Pompeii, the “Two Maidens,” and Thousands of Years of Precarious Masculinity

The pop archaeology world is astir right now thanks to the discovery that the Two Maidens of Pompeii, bodies found curled around each other as a volcanic eruption buried them alive, are actually men. Or at least, possessed of Y chromosomes. This, coupled with the fact that they’re unrelated to each other, has led to the media declaring them gay lovers with a self congratulatory smugness at their own liberality.

There’s an awful lot to unpack here. Let’s start with the assumption that chromosomes dictate gender, or even assigned sex. Genetic testing is in some ways an even less accurate indicator of gender identity than attempting to sex a skeleton because it completely ignores the existence of a whole host of intersex persons. More importantly, neither method gives us insight into the person’s gender identity or the way that their society in their time understood them. The balance of probability tells us that these people were probably cis men, but as with so much of archaeology we cannot say for certain, and to do so is damaging in the assumptions it makes and reinforces about the biology and identity.

That said, even if they were men, why would two people clinging together in the midst of an apocalyptic nightmare mean they were romantically involved?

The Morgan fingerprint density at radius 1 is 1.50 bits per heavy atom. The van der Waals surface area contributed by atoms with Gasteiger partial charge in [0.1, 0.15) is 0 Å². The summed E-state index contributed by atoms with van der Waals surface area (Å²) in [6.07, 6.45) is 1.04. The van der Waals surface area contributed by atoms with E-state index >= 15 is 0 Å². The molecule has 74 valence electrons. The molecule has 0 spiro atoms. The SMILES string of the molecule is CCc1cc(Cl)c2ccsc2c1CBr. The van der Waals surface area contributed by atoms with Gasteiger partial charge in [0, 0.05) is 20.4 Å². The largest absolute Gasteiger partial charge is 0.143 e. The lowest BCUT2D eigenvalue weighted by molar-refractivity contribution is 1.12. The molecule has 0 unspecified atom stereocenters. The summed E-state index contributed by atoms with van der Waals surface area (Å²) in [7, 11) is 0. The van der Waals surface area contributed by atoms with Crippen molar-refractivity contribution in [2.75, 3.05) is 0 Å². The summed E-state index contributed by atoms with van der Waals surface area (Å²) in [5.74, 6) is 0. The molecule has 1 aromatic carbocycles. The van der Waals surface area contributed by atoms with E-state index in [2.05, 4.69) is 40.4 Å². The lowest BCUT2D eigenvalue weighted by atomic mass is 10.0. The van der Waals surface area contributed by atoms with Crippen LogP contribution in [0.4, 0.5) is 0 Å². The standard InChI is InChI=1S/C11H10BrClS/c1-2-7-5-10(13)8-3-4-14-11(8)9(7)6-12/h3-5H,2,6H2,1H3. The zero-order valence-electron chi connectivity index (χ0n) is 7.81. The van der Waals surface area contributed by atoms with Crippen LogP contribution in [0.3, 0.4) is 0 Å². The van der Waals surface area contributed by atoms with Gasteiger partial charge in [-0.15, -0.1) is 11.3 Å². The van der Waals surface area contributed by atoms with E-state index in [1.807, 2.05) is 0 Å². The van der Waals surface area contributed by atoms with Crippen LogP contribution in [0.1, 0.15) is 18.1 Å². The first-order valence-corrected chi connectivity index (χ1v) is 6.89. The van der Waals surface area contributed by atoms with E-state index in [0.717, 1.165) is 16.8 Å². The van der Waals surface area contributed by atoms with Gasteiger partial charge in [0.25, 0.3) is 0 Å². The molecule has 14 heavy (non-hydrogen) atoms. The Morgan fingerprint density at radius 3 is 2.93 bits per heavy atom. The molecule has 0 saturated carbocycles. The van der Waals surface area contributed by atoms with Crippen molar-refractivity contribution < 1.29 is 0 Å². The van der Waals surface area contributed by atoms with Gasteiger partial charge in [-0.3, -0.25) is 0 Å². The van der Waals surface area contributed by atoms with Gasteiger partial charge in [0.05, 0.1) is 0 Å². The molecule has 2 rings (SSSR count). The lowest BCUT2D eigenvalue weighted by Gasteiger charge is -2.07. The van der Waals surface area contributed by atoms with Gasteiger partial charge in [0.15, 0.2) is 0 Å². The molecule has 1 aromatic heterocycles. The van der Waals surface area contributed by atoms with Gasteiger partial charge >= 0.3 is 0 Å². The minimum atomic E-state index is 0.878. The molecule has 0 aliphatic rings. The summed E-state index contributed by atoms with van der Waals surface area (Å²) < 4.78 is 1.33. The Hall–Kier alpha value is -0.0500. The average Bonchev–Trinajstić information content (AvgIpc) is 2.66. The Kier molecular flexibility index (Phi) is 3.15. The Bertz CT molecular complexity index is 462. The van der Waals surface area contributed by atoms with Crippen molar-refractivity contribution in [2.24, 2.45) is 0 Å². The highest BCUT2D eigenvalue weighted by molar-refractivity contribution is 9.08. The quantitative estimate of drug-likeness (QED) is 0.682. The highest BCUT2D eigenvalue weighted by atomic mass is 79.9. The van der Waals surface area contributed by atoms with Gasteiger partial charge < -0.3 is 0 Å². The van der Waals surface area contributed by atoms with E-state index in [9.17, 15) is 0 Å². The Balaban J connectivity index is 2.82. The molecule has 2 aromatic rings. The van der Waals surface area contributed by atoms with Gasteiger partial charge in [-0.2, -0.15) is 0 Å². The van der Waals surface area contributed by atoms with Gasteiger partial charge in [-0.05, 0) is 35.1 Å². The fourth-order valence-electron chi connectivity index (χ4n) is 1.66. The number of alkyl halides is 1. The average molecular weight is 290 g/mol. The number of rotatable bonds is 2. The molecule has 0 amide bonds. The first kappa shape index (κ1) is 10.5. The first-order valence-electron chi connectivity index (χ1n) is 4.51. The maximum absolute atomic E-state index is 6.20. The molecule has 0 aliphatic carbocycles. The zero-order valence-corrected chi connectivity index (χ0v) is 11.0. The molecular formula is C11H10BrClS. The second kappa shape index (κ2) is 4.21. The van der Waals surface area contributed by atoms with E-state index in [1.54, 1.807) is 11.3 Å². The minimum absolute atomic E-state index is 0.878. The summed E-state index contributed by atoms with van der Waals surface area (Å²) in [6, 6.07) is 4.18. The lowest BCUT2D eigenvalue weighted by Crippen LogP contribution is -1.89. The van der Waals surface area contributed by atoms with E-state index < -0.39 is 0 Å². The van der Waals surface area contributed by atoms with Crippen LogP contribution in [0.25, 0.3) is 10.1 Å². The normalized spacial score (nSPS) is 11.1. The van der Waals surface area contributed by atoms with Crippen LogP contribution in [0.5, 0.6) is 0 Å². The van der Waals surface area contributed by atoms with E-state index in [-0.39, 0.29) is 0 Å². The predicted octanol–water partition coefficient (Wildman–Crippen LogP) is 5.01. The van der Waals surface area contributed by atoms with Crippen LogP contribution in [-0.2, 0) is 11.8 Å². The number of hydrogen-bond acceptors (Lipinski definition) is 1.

More than one archaeologist has noted that its interesting that when the maidens were assumed to be, well, maidens, no one suggested they were lovers. Following that line of thought, it’s not just interesting but downright illuminating that they were assumed to be women in the first place. There’s nothing to indicate gender about the bodies; they’re two amorphous grey figures with a roughly human form. What suggests first femininity and then male queerness to the viewer is a conception of masculinity that codes platonic touch and the expression of non-aggressive emotion as a deviation from it — their vulnerability, physical closeness and obvious suffering exclude them from normative masculinity and their maleness needs to be explained through reference to sexuality. Nobody thought of lesbians when they believed the maidens to be women, not only because softness and touch are the provinces of women, but because women aren’t imagined as having a sexuality independent of men.